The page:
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The New Oxford Annotated Bible New Revised Standard Study Bible that provides essential scholarship and guidance for Bible readers.

The Process of Textual Criticism

In order to establish the best possible text, scholars must first collect all of the significant variants and information about the manuscripts in which they occur. As a practical matter, a critical text— one with a version of the Greek or Hebrew on the page and an apparatus, usually footnotes giving variants and their source manuscripts—is published. Scholars must then determine whether they will accept the readings in the text or adopt instead one of the alternatives.

They may first rely on external evidence. This would include matters such as the age of the manuscript in which the variant occurs, since older manuscripts are generally closer to the original than later ones; or whether the variant occurs in manuscripts from one region only or in those from widely different regions. They will also use internal evidence: In general, shorter readings are preferable to longer ones, since scribes are more likely to add to a text than to delete materials (though, in the case of offensive or theologically challenging texts, deletion must be considered); difficult readings, including awkward phrases, coarse words, and poor grammar, are preferable to smoother ones, since scribes might try to “correct” such difficulties; and stylistic considerations can help judgments about how a particular author would have written.

The task would be difficult enough if scholars could be sure that the original wording in any place with a variant reading was preserved in at least one manuscript; but even that is not necessarily the case. There are instances where no existing manuscript is likely to preserve the original wording: where none of the variants seem to be right, or where the original text does not make sense as far as current scholarship can determine. In such cases scholars must assume that the original wording of the text has been lost or distorted in the course of the copying process. They then have several options open to them. One (called conjectural emendation) is to conjecture, based on the text as it now stands, what the original wording might have been. This can often be based on a scholar' general knowledge of the ancient languages, just as an English speaker can notice, and mentally correct, a typographical error in a modern book without having access to the author' manuscript. Another possibility is to consult the ancient versions. Finally, scholars may have to admit defeat and acknowledge that, given the current state of our knowledge, it is impossible to determine what the original wording might have been. For instance, at 1 Sam 13.1 , the translation shows, by the use of ellipsis, that a word (the age of Saul when he began to reign) is missing. The translators' note points out that this number is not in the Hebrew text, and that the obvious second place to look for it, the ancient Greek translation known as the Septuagint, does not include any part of the verse. It is therefore impossible to recover the original wording unless some other ancient manuscript source is discovered.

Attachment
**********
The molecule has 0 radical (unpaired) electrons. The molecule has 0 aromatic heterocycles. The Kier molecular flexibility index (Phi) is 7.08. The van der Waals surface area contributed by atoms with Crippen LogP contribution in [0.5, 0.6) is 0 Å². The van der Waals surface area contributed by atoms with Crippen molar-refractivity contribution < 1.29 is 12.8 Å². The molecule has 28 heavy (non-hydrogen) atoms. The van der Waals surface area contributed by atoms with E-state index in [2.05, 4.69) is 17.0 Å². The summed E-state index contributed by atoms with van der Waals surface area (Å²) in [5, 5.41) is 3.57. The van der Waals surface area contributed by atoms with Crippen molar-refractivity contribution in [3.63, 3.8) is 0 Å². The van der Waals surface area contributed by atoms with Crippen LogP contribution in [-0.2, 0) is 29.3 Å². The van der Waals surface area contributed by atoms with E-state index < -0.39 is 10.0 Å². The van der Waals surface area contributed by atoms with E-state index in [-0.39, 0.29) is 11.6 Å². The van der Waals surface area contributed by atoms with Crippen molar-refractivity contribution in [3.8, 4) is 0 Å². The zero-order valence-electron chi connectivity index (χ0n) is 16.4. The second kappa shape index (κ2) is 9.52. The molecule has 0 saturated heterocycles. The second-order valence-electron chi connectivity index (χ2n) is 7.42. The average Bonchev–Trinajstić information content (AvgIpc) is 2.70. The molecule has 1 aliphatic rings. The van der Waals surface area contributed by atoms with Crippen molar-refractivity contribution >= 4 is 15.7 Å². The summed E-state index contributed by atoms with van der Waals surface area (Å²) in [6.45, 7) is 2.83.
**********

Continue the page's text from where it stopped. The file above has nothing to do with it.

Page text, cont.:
The translators' notes in the NRSV call attention to all of these matters, and many others as well. These notes, printed in italic type and keyed to the text by superscript letters, can be found at the bottom of the righthand column of the translation on each page. The abbreviations used in these notes are given in the discussion below, and are listed on pp. xxv–xxvii .

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